In the above code, calling the minHeap class with an array value will convert the array to a min heap and store it as such. You might also see that I am raising exceptions here and there, it is just to sound fancy, you van just return some messages as well. Also the reason I used images of code and not as a text is because this is just to show the concept, We will the heaps in the question as per our requirement so just focus on the concepts and ideas for now.

**MaxHeap:**

Now, if the above code made sense to you and you got the concepts I would encourage you to implement the MaxHeap class on your own, it just needs some flipping of the checks. If you are still having trouble understanding what max heap will do, worry not coz I have a ‘for your reference’ code ready for max heap.

Above disclaimer holds for this part of code as well.. focus on the concepts.

Also if you want, the codes are in this git repository .

Now, as promised, let’s see how heaps can be used to solve a seemingly hard problem.

**Using Heap for a fun problem:**

**Problem Statement**: Let’s say you are receiving a stream of 3-D points (in the form [x,y,z] ). We are given a point P0 = (x0,y0,z0) and in that stream, we want to keep track of *k* points, closest to the point P0. {the distance is euclidean i.e. distance(P1 and P2) = sqrt((x1-x2)² + (y1-y2)² + (z1-z2)²)}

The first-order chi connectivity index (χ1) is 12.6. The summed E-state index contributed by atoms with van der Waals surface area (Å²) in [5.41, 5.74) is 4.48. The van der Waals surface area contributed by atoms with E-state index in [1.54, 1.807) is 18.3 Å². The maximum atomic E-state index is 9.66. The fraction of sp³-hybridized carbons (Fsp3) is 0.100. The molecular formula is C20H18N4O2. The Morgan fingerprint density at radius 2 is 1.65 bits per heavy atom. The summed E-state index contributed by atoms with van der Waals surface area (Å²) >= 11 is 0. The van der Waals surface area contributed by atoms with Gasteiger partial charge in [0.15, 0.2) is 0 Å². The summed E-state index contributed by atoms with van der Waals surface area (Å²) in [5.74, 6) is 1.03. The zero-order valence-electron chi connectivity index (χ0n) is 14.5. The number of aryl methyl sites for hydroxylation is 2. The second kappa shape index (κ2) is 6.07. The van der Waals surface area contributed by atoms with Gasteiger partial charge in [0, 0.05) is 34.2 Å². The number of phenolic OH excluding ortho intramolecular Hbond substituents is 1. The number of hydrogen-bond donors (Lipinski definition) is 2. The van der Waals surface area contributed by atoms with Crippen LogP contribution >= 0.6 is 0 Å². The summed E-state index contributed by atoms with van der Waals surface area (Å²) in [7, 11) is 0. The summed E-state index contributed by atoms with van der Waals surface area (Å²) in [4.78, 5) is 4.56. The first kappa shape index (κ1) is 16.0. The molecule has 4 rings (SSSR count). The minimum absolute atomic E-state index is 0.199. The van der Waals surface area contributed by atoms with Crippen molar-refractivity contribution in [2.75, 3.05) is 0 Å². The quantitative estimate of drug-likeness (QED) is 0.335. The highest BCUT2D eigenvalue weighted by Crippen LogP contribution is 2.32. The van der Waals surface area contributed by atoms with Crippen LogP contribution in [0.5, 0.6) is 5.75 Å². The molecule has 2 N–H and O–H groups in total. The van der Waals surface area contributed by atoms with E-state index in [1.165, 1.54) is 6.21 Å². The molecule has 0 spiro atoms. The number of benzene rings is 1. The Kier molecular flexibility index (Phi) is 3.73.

Now since this is a stream of points, there can be infinitely many numbers so you can not store the distances somewhere and give the k smallest distances by sorting or otherwise..

we are assuming k is a reasonable value and not some ridiculously large value like 10²⁰ or like that. Although even if it is, there are ways to handle it but for our purpose, let us assume 1≤k≤10⁶ (which is like 12MB (3*4(bytes per int)*10⁶ = 12*10⁶ bytes ~ 12MB)worth of points approx which is quite a lot of points).

Let’s do some analysis and have fun with the problem..

let’s say we are receiving points as follows:

Points = [[1,2,3],[3,4,5],[-1,1,4],[0,0,1],[1,2,3]…]

P0 = [0,0,0] . i.e. k points closest to origin

take k=3 for this example

we can assume that we have a get_next_point() function that gives the next point in the stream.

Now, things to think here, 1. How will you deal with duplicates? 2. Do you really need to find the square root to get the closest points(we are not asked the distances of the points)? 3. How will heap help you get the points. notice that we just want k closest points, order is not important.

This blog is getting too long so probably will have a part 2 where I will discuss the solution to this problem and the thought process that goes into it. Until then take care, enjoy and try to think of a solution and I will see you in the next part (I promise it will be published real soon and link will be updated -> here).